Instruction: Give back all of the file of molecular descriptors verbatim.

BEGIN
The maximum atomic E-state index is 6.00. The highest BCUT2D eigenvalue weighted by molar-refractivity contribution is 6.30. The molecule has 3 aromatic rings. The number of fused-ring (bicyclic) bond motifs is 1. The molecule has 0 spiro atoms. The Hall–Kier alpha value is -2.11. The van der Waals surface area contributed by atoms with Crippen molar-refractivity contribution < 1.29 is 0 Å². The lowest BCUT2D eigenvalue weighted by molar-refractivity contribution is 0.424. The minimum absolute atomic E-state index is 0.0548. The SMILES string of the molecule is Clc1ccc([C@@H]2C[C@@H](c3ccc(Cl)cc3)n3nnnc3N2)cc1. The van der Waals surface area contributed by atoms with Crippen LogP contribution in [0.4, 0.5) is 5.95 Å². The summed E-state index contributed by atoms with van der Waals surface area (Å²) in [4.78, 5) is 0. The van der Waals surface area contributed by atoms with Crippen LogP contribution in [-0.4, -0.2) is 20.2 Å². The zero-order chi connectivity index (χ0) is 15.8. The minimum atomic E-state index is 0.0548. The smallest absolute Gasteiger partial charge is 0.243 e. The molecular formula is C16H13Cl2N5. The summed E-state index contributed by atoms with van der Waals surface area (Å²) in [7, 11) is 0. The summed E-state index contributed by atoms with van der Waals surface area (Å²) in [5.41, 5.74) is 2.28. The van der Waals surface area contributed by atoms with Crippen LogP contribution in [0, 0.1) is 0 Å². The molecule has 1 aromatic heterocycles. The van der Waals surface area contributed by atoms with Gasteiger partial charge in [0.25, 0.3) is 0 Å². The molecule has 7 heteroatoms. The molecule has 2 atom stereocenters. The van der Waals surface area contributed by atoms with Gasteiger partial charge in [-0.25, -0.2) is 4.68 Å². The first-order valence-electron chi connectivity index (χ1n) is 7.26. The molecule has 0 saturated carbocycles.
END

The maximum atomic E-state index is 6.00. The highest BCUT2D eigenvalue weighted by molar-refractivity contribution is 6.30. The molecule has 3 aromatic rings. The number of fused-ring (bicyclic) bond motifs is 1. The molecule has 0 spiro atoms. The Hall–Kier alpha value is -2.11. The van der Waals surface area contributed by atoms with Crippen molar-refractivity contribution < 1.29 is 0 Å². The lowest BCUT2D eigenvalue weighted by molar-refractivity contribution is 0.424. The minimum absolute atomic E-state index is 0.0548. The SMILES string of the molecule is Clc1ccc([C@@H]2C[C@@H](c3ccc(Cl)cc3)n3nnnc3N2)cc1. The van der Waals surface area contributed by atoms with Crippen LogP contribution in [0.4, 0.5) is 5.95 Å². The summed E-state index contributed by atoms with van der Waals surface area (Å²) in [4.78, 5) is 0. The van der Waals surface area contributed by atoms with Crippen LogP contribution in [-0.4, -0.2) is 20.2 Å². The zero-order chi connectivity index (χ0) is 15.8. The minimum atomic E-state index is 0.0548. The smallest absolute Gasteiger partial charge is 0.243 e. The molecular formula is C16H13Cl2N5. The summed E-state index contributed by atoms with van der Waals surface area (Å²) in [7, 11) is 0. The summed E-state index contributed by atoms with van der Waals surface area (Å²) in [5.41, 5.74) is 2.28. The van der Waals surface area contributed by atoms with Crippen LogP contribution in [0, 0.1) is 0 Å². The molecule has 1 aromatic heterocycles. The van der Waals surface area contributed by atoms with Gasteiger partial charge in [0.25, 0.3) is 0 Å². The molecule has 7 heteroatoms. The molecule has 2 atom stereocenters. The van der Waals surface area contributed by atoms with Gasteiger partial charge in [-0.25, -0.2) is 4.68 Å². The first-order valence-electron chi connectivity index (χ1n) is 7.26. The molecule has 0 saturated carbocycles.